polyallyl or polymethallyl ethers of polyhydric alcohols and saccharides, for example, di- and triallyl ethers of trimethylol propane, di-, tri- and tetraallyl ethers of pentaerythritol, erythritol polyallyl ether, erythritol polymethallyl ether, arabinose polyallyl ether, arabitol polyallyl ether, xylose polyallyl ether, glycose polyallyl ether, mannose polyallyl ether, manitol polyallyl ether, sorbitol polyallyl ether, inositol polyallyl ether, and sucrose polyallyl ether;

poly(unsaturated acid) amides, for example, triallyl cyanurate, triallyl isocyanurate, methylene bis(meth)acrylamide, ethylenebis(meth)acryleunide, dihydroxyethylenebisacrylamide, and tris(acryloyl)hexahydro-s-triazine; and

divinyl ketone, diallyl chlorendate, diallylidene pentaerythritol, diallyl cyanamide, divinyl benzene, and tetraallyloxyethane.

(F) Hydroxy-containing monomers

Included are 2-hydroxyethyl (meth)acrylate, 2-hydroxypropyl (meth)acrylate, 3-hydroxybutyl (meth)acrylate, 3-hydroxybutyl (meth)acrylate, 4-hydroxybutyl (meth)acrylate, 5-hydroxypentyl (meth) acrylate, 6-hydroxyhexyl (meth)acrylate, neopentylglycol mono(meth)acrylate, 3-butoxy-2-hydroxypropyl (meth)acrylate, 2-hydroxy-1-phenylethyl (meth)acrylate, polypropylene glycol mono(meth)acrylate, and glycerine mono(meth)acrylate, and

N-methylol derivatives of α,β-monoethylenically unsaturated carboxylic acid amides, for example, N-methoxymethyl (meth)acryleunide, N-ethoxymethyl (meth)acrylamide, n-propoxymethyl (meth)acrylamide, N-isopropoxymethyl (meth)acrylamide, N-n-butoxymethyl (meth)acrylamide, N-sec-butoxymethyl (meth)acryleunide, N-t-butoxymethyl (meth)acrylamide, and N-isobutoxymethyl (meth)acrylamide.

(G) Basic monomers

Included are diacetone acrylamide, (meth)acrylamide, N,N-dimethylacrylamide, N-n-butoxymethylacrylamide, N-vinylpyrrolidone, N-vinylimidazole, 2-methyl-N-vinylimidazole, 2-vinylpyridine, 3-vinylpyridine, 4-vinylpyridine, 2-vinyl-5-ethylpyridine, dimethylaminoethyl acrylate, dimethylaminoethyl methacrylate, diethylaminoethyl (meth)acrylate, butylaminoethyl (meth)acrylate, dimethylallyl amine, diallyl amine, 7-amino-3,7-dimethyloctyl (meth)acrylate, 2-methyl-5-vinylpyridine, 3-methyl-5-vinylpyridine, 2-butyl-5-vinylpyridine, etc.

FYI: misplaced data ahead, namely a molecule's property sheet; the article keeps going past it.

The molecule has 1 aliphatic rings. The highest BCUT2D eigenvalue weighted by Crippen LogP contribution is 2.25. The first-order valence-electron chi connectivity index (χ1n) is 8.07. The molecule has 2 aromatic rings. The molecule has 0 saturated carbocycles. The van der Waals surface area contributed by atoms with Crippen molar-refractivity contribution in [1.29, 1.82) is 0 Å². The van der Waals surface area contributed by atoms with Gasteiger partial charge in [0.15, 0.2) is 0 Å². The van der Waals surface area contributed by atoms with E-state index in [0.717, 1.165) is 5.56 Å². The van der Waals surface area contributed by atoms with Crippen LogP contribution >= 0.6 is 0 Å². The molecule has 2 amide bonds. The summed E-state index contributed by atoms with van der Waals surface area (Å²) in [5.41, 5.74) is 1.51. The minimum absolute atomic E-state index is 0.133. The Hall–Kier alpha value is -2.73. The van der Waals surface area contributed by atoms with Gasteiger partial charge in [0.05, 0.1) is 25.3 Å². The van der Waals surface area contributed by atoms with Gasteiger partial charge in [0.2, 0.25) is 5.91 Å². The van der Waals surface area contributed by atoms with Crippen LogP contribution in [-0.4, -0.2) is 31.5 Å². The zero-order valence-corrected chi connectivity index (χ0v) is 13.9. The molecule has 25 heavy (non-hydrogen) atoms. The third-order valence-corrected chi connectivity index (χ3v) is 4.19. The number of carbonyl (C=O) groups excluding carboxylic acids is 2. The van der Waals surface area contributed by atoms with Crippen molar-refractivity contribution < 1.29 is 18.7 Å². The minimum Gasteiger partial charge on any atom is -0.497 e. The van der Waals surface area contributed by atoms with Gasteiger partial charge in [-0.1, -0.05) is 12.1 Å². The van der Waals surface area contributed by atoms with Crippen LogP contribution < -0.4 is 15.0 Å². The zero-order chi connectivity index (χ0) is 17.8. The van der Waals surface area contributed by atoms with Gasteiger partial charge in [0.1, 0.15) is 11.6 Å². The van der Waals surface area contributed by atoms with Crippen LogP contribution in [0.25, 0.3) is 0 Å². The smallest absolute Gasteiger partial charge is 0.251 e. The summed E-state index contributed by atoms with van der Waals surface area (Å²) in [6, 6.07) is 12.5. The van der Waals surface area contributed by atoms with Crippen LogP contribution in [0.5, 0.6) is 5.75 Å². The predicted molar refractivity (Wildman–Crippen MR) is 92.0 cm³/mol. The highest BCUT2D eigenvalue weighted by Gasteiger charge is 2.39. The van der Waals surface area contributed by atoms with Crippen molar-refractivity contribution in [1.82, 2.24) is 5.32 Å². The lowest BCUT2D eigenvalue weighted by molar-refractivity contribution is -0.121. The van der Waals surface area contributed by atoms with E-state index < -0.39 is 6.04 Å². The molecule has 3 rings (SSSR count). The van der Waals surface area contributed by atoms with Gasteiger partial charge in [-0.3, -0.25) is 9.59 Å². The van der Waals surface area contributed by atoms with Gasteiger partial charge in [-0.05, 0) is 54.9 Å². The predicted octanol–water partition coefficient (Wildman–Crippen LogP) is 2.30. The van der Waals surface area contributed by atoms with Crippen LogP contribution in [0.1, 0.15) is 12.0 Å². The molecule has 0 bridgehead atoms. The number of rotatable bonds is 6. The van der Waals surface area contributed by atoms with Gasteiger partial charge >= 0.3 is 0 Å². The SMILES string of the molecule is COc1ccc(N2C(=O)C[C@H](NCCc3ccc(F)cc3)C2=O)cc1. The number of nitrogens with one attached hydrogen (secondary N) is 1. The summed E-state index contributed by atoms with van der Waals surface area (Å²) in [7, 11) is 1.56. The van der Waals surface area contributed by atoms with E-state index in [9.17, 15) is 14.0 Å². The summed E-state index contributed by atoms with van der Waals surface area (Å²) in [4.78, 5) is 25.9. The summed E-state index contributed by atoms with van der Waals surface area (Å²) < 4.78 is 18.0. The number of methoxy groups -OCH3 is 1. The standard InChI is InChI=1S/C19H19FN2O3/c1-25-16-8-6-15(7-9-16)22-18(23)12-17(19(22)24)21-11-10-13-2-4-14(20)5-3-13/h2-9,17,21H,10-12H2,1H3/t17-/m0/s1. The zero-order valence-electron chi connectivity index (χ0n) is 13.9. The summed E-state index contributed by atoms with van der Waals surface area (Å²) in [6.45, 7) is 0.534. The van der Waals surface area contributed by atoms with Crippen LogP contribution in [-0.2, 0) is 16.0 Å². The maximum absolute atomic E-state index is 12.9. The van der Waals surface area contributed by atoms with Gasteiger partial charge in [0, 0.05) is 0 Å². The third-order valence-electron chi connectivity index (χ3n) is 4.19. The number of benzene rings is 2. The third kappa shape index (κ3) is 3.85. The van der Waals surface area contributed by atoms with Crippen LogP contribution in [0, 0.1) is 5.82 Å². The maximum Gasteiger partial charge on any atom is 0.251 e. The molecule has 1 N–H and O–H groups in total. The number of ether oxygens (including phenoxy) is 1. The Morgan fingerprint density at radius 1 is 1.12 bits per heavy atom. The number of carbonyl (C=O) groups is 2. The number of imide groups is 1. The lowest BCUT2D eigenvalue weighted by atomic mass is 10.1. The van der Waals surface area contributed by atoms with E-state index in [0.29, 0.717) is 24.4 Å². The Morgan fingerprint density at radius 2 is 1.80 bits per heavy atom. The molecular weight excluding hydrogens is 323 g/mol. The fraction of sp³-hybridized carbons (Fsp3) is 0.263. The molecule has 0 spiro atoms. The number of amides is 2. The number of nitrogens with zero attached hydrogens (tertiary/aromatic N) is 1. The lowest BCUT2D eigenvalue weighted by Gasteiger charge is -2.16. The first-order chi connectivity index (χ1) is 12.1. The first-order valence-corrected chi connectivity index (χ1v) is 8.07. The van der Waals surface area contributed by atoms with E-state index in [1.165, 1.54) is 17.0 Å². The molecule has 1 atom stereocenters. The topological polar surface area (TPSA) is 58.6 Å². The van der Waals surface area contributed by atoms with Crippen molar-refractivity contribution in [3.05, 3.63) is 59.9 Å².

(H) Carboxy-containing monomers

Included are α,β-monoethylenically unsaturated carboxylic acids such as aconitic acid, acrylic acid, methacrylic acid, iraconic acid, maleic acid, fumaric acid, and chrotonic acid.

(I) β-diketone-containing monomers

Included are allyl acetoacetate, acryl acetoacetate, methacryl acetoacetate, (meth)acryl ethyl acetoacetate, (meth)acryl propyl acetoacetate, etc.

(J) Organometallic group-containing monomers

Included are vinyltrichlorosilane, vinyltrimethoxysilane, vinyltriethoxysilane, vinyltriethoxymethoxysilane, vinyltrisacetoxysilane, γ-methacryloxypropyltrimethoxysilane.

These optional ethylenic monomers may be used alone or in admixture of two or more and preferably in amounts to range up to 20%, most often up to 10% by weight of the copolymers. The presence of more than 20% by weight of the additional ethylenic monomer can adversely affect emulsion polymerization and results in less desirable copolymers having poor humidity resistance and durability.

In addition to the ethylenic monomers, any other vinyl monomer or oligomer may be used, if necessary, for the purposes of adjusting the glass transition temperature Tg and improving adherence to magnetic particles. These other vinyl monomers or oligomers are used in amounts of up to 50% by weight of the copolymers.

Examples of the vinyl monomer include fatty acid vinyl esters such as vinyl acetate and vinyl propionate; olefins such as ethylene, propylene, butylene, and butadiene; halogenated olefins such as vinyl chloride, vinyl bromide, vinyl fluoride, vinylidene chloride, vinylidene bromide, and vinylidene fluoride; and amides such as acrylamide and methacryleunide.

The other vinyl monomer or oligomer may be contained as a blend with the copolymer or as a component of the copolymer.

For the purpose of adjusting the electric charge magnetic particles bear, the coating may contain a charge control agent such as azine compounds, quaternary ammonium salts, and polyamine resins, if desired. The charge control agent is used in an amount of up to 15% by weight relative to the copolymer.

Preferably, a coating is applied to magnetic particles from a synthetic resin emulsion which is prepared by a emulsion polymerization technique. The emulsion polymerization techniques used herein include batchwise polymerization, dropwise polymerization (using monomers or emulsified monomers), seed polymerization, and multi-stage polymerization techniques. The multi-stage polymerization technique is an advanced technique developed from the former techniques.

The synthetic resin emulsion generally contains 5 to 60% by weight of the synthetic resin or copolymer in particulate form having a particle size of 0.01 to 1 μm, more preferably 0.02 to 1 μm. The medium of the emulsion may be water or an alcohol such as methyl alcohol, ethyl alcohol, and isopropyl alcohol or a mixture thereof.

The synthetic resin or copolymer in the emulsion preferably has a glass transition temperature Tg of up to 130° C., more preferably 40° to 130° C.

Using the synthetic resin or copolymer emulsion, magnetic particles are covered with a coating, preferably a continuous coating of the synthetic resin or copolymer which has a radial thickness of 0.1 to 5 μm, more preferably 0.5 to 3 μm.